Press Releases

Press Releases & Statements

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According to UC Berkeley's Institute of Government Studies and the Los Angeles Times’ April 2022 poll, fifty-six percent (56%) of registered voters “support the state continuing to build the high-speed rail project.” This week the California High-Speed Rail Authority (Authority) Board of Directors has the opportunity to listen to voters – invest in affordable housing, make a significant dent in greenhouse gas emissions, and continue California’s legacy as an innovation hub for the world. Approval of the San Jose to Merced environmental documents brings the state closer than ever to giving Californians what they want: electrified high-speed rail that alleviates congestion, avoids high gas prices, and addresses the climate crisis.
California’s housing affordability crunch ranks at the top of all serious public policy and business competitiveness agendas. The state’s median home price set a new record in March 2022 at $849,080, which is out of reach for most—only 25% of Californians can afford a median priced home, compared to 50% nationally. Here in Silicon Valley, the median home price in Santa Clara County was a whopping $1.6 million in March 2022, up nearly 20% from the previous year, according to Redfin.
SAN JOSE, CA (13, April 2022) — A new study released by the Silicon Valley Leadership Group Foundation finds that the impact of automated trucking in California would increase the state’s economy by upwards of $6.5 billion or more, as well as grow wages and employment for workers without prompting mass driver layoffs. In fact, the report finds that the automated trucking industry could generate up to 2,400 new jobs in California.
In an Executive Roundtable moderated by Jason Baker, SVP of Health, Housing and Transportation Policy on April 4, special guest Congressman Ro Khanna spoke to SVLG members about his key concerns and initiatives, including Biden’s Build Back Better framework, well-crafted antitrust legislation, and U.S.-based manufacturing.
As mask mandates drop across the country and many businesses prepare to return to in-person work, some experts say we should permanently adopt many of the changes we’ve made in the last two years rather than reverting to the way things were.  Dr. Erica Pan, Deputy Director of the Center for Infectious Diseases and State Epidemiologist, and Dr. Jorge Salinas, Co-Medical Director of Stanford Health Care’s Infection Prevention and Control Program, spoke candidly with SVLG members about the state of the pandemic in March at a roundtable titled Covid Toward Endemic.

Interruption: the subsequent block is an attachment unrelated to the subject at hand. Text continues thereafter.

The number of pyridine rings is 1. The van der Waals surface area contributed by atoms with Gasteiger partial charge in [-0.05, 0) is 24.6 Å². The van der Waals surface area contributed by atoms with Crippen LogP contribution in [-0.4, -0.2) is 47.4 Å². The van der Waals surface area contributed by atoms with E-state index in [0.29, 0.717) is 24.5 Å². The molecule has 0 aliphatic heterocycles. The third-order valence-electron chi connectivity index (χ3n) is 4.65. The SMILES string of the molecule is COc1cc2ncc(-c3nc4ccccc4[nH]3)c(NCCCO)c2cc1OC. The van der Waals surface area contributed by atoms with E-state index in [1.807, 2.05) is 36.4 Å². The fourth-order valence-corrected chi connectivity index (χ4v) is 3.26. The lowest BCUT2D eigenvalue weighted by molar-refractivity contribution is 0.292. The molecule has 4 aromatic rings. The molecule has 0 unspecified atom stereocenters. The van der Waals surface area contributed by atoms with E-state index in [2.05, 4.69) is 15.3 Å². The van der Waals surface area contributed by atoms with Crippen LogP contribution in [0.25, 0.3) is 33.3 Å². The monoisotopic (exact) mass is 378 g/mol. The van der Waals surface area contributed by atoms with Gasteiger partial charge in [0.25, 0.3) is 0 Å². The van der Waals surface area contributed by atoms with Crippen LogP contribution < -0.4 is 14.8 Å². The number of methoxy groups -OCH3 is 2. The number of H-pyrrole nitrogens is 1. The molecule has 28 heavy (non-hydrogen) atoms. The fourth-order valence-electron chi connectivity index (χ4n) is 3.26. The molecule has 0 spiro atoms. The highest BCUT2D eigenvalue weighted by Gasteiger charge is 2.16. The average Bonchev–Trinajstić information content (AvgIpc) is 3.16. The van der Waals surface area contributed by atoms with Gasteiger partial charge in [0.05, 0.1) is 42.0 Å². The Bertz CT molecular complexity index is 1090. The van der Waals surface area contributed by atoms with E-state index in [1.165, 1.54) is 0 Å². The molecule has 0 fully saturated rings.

In a roundtable discussion on climate leadership in the Golden State on March 22, Lauren Sanchez, Senior Climate Advisor for Governor Newsom, shared the latest insights from Sacramento on topics including natural gas resources, EV charging, environmental justice, and carbon capture.
With basic needs still unmet for many native communities, access to clean water and electricity are top of mind for Bidtah Becker, CalEPA Deputy Secretary for Environmental Justice, Tribal Affairs and Border Relations. Recently nominated for the position, Becker sat down with SVLG’s Vice President of Environmental Policy, Mary Holing, sharing insights about the CalEPA’s environmental justice goals on energy and climate policy. In one of her first appearances since stepping into the role, she candidly discussed key issues that impact Native American tribes in California including safe drinking water, access to the power grid, land management, language preservation, education and air quality. Becker fielded questions from SVLG members representing educational institutions, the solar industry, and more, elucidating native communities’ needs and highlighting opportunities for collaboration. As she tackled each issue, Becker emphasized the uniqueness of each tribe.
Smart, savvy policy experts gathered together at SVLG’s roundtable titled Politics Inside the Lines: Redistricting 2022 on February 24 to offer meaningful insights about how an independent redistricting commission has shaken up California politics, in their opinion for the better.
Looking to buy a home in the Bay Area? You’ll need a household income of about $235,000 to afford the median home price of $1.2 million — and that’s if you can find a seller who will take your money. Whether it’s the climate, the innovative atmosphere, or the world-class tech ecosystem, people want to be here, and Bay Area housing prices continue to skyrocket. With many left out of the market or enduring long commutes to less expensive areas as a result, local leaders are working together to increase the housing supply and make the Bay Area more affordable for all. The League of California Cities Peninsula Division, city officials, and business leaders from the Silicon Valley Leadership Group came together to discuss the future of housing in the Bay Area at Housing in Your City, an online SVLG event on January 26.
Following the murder of George Floyd in May 2020, colleagues from the Stanford Business School's Class of 1994 decided to take collective action to address systemic racism in the United States. When some of the classmates came together in a working group on organizational practice and accountability, many working as general managers said they felt they could be doing more on diversity, equity, and inclusion. They knew resources were out there, but they didn't know where to start. After speaking with leaders who had made progress on DE&I, DE&I consultants, and academics, the group put together a framework and specific recommendations for change. The Racial Equity Playbook, a tool designed to help corporations make meaningful changes to drive diversity, equity, and inclusion, came out of this collaboration.
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